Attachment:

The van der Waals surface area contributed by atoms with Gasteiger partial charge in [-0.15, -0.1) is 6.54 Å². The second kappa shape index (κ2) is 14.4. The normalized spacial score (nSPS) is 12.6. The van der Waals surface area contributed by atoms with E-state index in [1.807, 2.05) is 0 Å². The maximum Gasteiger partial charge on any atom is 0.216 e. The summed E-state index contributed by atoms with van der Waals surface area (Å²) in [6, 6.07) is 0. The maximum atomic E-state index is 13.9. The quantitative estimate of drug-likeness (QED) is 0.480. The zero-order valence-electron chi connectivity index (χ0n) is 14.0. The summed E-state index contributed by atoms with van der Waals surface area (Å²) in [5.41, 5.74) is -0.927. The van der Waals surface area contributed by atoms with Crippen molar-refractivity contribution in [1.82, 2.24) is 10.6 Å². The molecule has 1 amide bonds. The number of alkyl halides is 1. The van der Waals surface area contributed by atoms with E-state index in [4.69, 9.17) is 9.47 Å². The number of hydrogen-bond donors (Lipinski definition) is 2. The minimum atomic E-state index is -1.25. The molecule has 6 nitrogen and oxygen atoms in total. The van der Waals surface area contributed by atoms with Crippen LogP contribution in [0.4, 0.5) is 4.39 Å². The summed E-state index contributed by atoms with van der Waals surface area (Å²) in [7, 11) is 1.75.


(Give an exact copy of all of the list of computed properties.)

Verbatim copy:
The van der Waals surface area contributed by atoms with Gasteiger partial charge in [-0.15, -0.1) is 6.54 Å². The second kappa shape index (κ2) is 14.4. The normalized spacial score (nSPS) is 12.6. The van der Waals surface area contributed by atoms with E-state index in [1.807, 2.05) is 0 Å². The maximum Gasteiger partial charge on any atom is 0.216 e. The summed E-state index contributed by atoms with van der Waals surface area (Å²) in [6, 6.07) is 0. The maximum atomic E-state index is 13.9. The quantitative estimate of drug-likeness (QED) is 0.480. The zero-order valence-electron chi connectivity index (χ0n) is 14.0. The summed E-state index contributed by atoms with van der Waals surface area (Å²) in [5.41, 5.74) is -0.927. The van der Waals surface area contributed by atoms with Crippen molar-refractivity contribution in [1.82, 2.24) is 10.6 Å². The molecule has 1 amide bonds. The number of alkyl halides is 1. The van der Waals surface area contributed by atoms with E-state index in [4.69, 9.17) is 9.47 Å². The number of hydrogen-bond donors (Lipinski definition) is 2. The minimum atomic E-state index is -1.25. The molecule has 6 nitrogen and oxygen atoms in total. The van der Waals surface area contributed by atoms with Crippen LogP contribution in [0.4, 0.5) is 4.39 Å². The summed E-state index contributed by atoms with van der Waals surface area (Å²) in [7, 11) is 1.75.